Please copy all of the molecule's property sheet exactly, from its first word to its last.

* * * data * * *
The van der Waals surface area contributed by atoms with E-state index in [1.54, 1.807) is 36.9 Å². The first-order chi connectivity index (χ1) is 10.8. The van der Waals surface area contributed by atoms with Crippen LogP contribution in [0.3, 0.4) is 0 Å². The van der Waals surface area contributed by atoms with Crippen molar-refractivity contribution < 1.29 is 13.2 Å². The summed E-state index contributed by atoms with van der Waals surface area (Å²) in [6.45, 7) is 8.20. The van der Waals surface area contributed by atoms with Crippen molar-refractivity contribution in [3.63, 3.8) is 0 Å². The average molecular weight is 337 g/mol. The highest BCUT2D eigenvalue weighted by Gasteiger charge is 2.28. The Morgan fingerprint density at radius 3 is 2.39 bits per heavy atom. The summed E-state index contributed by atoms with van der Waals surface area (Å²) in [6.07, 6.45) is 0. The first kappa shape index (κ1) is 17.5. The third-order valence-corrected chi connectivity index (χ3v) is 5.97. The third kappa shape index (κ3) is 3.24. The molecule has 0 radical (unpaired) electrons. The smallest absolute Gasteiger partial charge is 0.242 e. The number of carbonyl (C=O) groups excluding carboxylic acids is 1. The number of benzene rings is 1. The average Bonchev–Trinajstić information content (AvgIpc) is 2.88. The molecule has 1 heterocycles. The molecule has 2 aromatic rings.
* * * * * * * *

The van der Waals surface area contributed by atoms with E-state index in [1.54, 1.807) is 36.9 Å². The first-order chi connectivity index (χ1) is 10.8. The van der Waals surface area contributed by atoms with Crippen LogP contribution in [0.3, 0.4) is 0 Å². The van der Waals surface area contributed by atoms with Crippen molar-refractivity contribution < 1.29 is 13.2 Å². The summed E-state index contributed by atoms with van der Waals surface area (Å²) in [6.45, 7) is 8.20. The van der Waals surface area contributed by atoms with Crippen molar-refractivity contribution in [3.63, 3.8) is 0 Å². The average molecular weight is 337 g/mol. The highest BCUT2D eigenvalue weighted by Gasteiger charge is 2.28. The Morgan fingerprint density at radius 3 is 2.39 bits per heavy atom. The summed E-state index contributed by atoms with van der Waals surface area (Å²) in [6.07, 6.45) is 0. The first kappa shape index (κ1) is 17.5. The third-order valence-corrected chi connectivity index (χ3v) is 5.97. The third kappa shape index (κ3) is 3.24. The molecule has 0 radical (unpaired) electrons. The smallest absolute Gasteiger partial charge is 0.242 e. The number of carbonyl (C=O) groups excluding carboxylic acids is 1. The number of benzene rings is 1. The average Bonchev–Trinajstić information content (AvgIpc) is 2.88. The molecule has 1 heterocycles. The molecule has 2 aromatic rings.